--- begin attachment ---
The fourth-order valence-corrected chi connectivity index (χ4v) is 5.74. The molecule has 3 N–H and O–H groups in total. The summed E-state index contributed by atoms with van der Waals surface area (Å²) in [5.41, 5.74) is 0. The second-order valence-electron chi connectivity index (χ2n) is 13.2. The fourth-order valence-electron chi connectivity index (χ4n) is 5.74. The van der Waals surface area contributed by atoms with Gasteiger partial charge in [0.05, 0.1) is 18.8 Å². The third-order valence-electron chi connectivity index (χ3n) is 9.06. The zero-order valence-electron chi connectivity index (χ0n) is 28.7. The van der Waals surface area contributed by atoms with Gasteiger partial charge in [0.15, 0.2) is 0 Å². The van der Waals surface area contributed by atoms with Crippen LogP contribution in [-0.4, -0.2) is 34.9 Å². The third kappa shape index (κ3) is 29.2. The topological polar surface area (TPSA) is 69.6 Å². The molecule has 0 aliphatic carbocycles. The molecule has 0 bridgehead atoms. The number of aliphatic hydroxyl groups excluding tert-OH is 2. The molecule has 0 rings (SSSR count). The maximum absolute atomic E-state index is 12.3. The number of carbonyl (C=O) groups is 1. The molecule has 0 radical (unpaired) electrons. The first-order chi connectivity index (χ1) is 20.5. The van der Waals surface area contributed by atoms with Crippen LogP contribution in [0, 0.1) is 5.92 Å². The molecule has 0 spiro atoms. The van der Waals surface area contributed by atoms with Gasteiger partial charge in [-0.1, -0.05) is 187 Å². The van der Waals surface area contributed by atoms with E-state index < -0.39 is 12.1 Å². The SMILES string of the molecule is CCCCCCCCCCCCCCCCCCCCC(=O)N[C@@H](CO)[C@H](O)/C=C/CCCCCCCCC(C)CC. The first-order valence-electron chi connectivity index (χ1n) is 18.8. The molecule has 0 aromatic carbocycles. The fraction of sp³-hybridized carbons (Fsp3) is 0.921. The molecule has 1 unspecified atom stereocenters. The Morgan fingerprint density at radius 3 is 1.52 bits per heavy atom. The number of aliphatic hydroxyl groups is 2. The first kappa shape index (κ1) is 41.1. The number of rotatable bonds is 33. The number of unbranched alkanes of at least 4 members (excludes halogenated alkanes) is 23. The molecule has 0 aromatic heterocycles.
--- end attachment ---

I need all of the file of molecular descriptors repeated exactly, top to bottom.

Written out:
The fourth-order valence-corrected chi connectivity index (χ4v) is 5.74. The molecule has 3 N–H and O–H groups in total. The summed E-state index contributed by atoms with van der Waals surface area (Å²) in [5.41, 5.74) is 0. The second-order valence-electron chi connectivity index (χ2n) is 13.2. The fourth-order valence-electron chi connectivity index (χ4n) is 5.74. The van der Waals surface area contributed by atoms with Gasteiger partial charge in [0.05, 0.1) is 18.8 Å². The third-order valence-electron chi connectivity index (χ3n) is 9.06. The zero-order valence-electron chi connectivity index (χ0n) is 28.7. The van der Waals surface area contributed by atoms with Gasteiger partial charge in [0.15, 0.2) is 0 Å². The van der Waals surface area contributed by atoms with Crippen LogP contribution in [-0.4, -0.2) is 34.9 Å². The third kappa shape index (κ3) is 29.2. The topological polar surface area (TPSA) is 69.6 Å². The molecule has 0 aliphatic carbocycles. The molecule has 0 bridgehead atoms. The number of aliphatic hydroxyl groups excluding tert-OH is 2. The molecule has 0 rings (SSSR count). The maximum absolute atomic E-state index is 12.3. The number of carbonyl (C=O) groups is 1. The molecule has 0 radical (unpaired) electrons. The first-order chi connectivity index (χ1) is 20.5. The van der Waals surface area contributed by atoms with Crippen LogP contribution in [0, 0.1) is 5.92 Å². The molecule has 0 spiro atoms. The van der Waals surface area contributed by atoms with Gasteiger partial charge in [-0.1, -0.05) is 187 Å². The van der Waals surface area contributed by atoms with E-state index < -0.39 is 12.1 Å². The SMILES string of the molecule is CCCCCCCCCCCCCCCCCCCCC(=O)N[C@@H](CO)[C@H](O)/C=C/CCCCCCCCC(C)CC. The first-order valence-electron chi connectivity index (χ1n) is 18.8. The molecule has 0 aromatic carbocycles. The fraction of sp³-hybridized carbons (Fsp3) is 0.921. The molecule has 1 unspecified atom stereocenters. The Morgan fingerprint density at radius 3 is 1.52 bits per heavy atom. The number of aliphatic hydroxyl groups is 2. The first kappa shape index (κ1) is 41.1. The number of rotatable bonds is 33. The number of unbranched alkanes of at least 4 members (excludes halogenated alkanes) is 23. The molecule has 0 aromatic heterocycles.